cover of projecting rocks. J. E. B. Stuart’s artillery, from the hill a
half mile to the west, rapidly dispersed the remnants.

On the left, the Federals fared better. They pounded Hood’s men back
across the fields toward the Dunker Church and opened a great gap in the
Confederate line. Into the hole plunged Brig. Gen. George S. Greene’s
Union division. Only a desperate Confederate stand stopped Greene’s men
at the Dunker Church. There they remained, an isolated salient beyond
support—the Federal assault had shot its bolt.

Attacking separately, the two corps of Hooker and Mansfield had each
come within a hair of breaking Jackson’s line. What if they had attacked
together? Again and again through this long day, the same
question—changing only the names—would apply.

    [Illustration: _Taken back of the picket-and-rail fence on the
    Hagerstown Pike, where Jackson’s men attempted to rally in the face
    of Hooker’s charge._ From photograph by Alexander Gardner. Courtesy,
    National Archives.]

    [Illustration: _Maj. Gen. Joseph Mansfield._ Courtesy, Library of
    Congress.]

It may have been while observing this critical fight near the Dunker
Church, that General Lee saw a straggler heading back toward camp
lugging a pig that he had killed. With disaster so close, and straggling
one of its chief causes, Lee momentarily lost control and ordered
Jackson to shoot the man as an example to the army. Instead, Jackson
gave the culprit a musket and placed him where action was hottest for
the rest of the day. He came through unscathed and was afterward known
as the man who had lost his pig but saved his bacon.

    [Illustration: _Going into Action._ From etching by W. H. Shelton.
    Courtesy, Library of Congress.]



                      _Jackson Prepares an Ambush_


By 9 a.m., 3 hours of killing had passed. The Miller cornfield had
become a no-mans’ land, its tall stalks trampled to the ground and
strewn with blood-soaked corpses. Firing had been so intense, had so
fouled the men’s muskets, that some of them were using rocks to pound
their ramrods home.

For a moment, the fighting ceased. Then powerful reserves were rushed
forward by commanders of both armies to renew the battle.

Jackson was in extreme danger. Greene’s Federals still lurked near the
Dunker Church, waiting only for support to renew their attack on the
frayed Confederate line. And at this very moment a mass of blue-clad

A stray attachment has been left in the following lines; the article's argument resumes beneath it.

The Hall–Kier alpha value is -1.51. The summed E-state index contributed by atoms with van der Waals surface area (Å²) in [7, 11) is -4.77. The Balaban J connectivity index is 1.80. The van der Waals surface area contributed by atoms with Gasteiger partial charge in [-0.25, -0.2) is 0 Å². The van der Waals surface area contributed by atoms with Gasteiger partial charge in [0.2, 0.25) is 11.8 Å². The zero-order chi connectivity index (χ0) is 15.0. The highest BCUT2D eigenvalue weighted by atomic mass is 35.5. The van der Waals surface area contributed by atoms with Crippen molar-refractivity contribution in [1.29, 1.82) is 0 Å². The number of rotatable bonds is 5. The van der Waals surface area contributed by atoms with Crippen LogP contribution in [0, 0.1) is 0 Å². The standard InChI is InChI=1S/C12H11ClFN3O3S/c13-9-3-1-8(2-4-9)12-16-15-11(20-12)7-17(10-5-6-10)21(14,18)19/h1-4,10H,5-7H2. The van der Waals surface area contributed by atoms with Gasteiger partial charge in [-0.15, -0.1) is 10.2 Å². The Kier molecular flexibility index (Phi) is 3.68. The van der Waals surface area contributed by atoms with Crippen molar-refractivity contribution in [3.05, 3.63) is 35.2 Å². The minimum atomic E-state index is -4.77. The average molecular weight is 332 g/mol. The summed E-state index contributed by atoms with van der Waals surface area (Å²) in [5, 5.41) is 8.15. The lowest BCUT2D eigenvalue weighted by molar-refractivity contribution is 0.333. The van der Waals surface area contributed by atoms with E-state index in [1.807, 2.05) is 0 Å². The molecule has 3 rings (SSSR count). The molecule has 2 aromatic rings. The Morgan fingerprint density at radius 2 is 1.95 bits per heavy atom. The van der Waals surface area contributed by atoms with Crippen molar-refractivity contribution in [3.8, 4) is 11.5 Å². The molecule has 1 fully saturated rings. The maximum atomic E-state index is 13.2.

infantry could be seen emerging from the East Woods half a mile away—it
was part of Sumner’s II Corps moving up for the morning’s third major
Federal attack.

Swiftly Jackson gathered together reinforcements from other sectors of
the battlefield. Some had just arrived from Harpers Ferry; these were
McLaws’ men. With hardly a pause they moved north and disappeared into
the West Woods. Lee ordered Walker’s two brigades north from the Lower
Bridge; they too disappeared into the West Woods. Thus they came, racing
from far and near.

As soon as they came in, Jackson craftily placed these men behind the
rocks and ridges at the western fringe of the woods. Soon they formed a
great semicircle whose outer points perfectly encompassed the 5,000 men
in Sumner’s approaching column. Ten thousand Confederates were there.
Now they disappeared into the landscape and waited.

    [Illustration: _Knap’s Independent Pennsylvania Battery “E”
    supported Mansfield’s corps._ Courtesy, National Archives.]

Sumner’s II Corps, under orders to support the attack on the Confederate
left, had prepared at dawn to cross Antietam Creek at Pry’s Mill Ford.
Impatiently, Sumner had awaited the signal to march while the battle
raged with increasing violence on the ridge beyond the stream. Finally,
at 7:30 a.m., he led Maj. Gen. John Sedgwick’s division across the ford.
Brig. Gen. William French’s division followed, but soon drifted to the
south and lost contact with Sedgwick.

    [Illustration: _Closeup of Dunker Church where Greene’s men were
    halted._ From Gardner’s Photographic Sketch Book. Courtesy, Library
    of Congress.]

    [Illustration: _Federal artillery at Antietam. Note the observer in
    foreground, and the smoke of battle._ From photograph by Alexander
    Gardner. Courtesy, Library of Congress.]

    [Illustration: THE BATTLE OF ANTIETAM
    SEPTEMBER 17, 1862]

    [Illustration: _Maj. Gen. Edwin V. Sumner._ From photograph by Brady
    or assistant. Courtesy, Library of Congress.]

    [Illustration: _Maj. Gen. John Sedgwick._]

Believing that he still led two divisions, Sumner continued his march
past the East Woods. By now he knew that the earlier Federal attackers
could give him no support, but he believed that the Confederates who had
repulsed them must be equally exhausted and disorganized. Striking
now—immediately—he might turn the tide before the enemy had time to
recover. In his hurry, Sumner neglected to make sure that French’s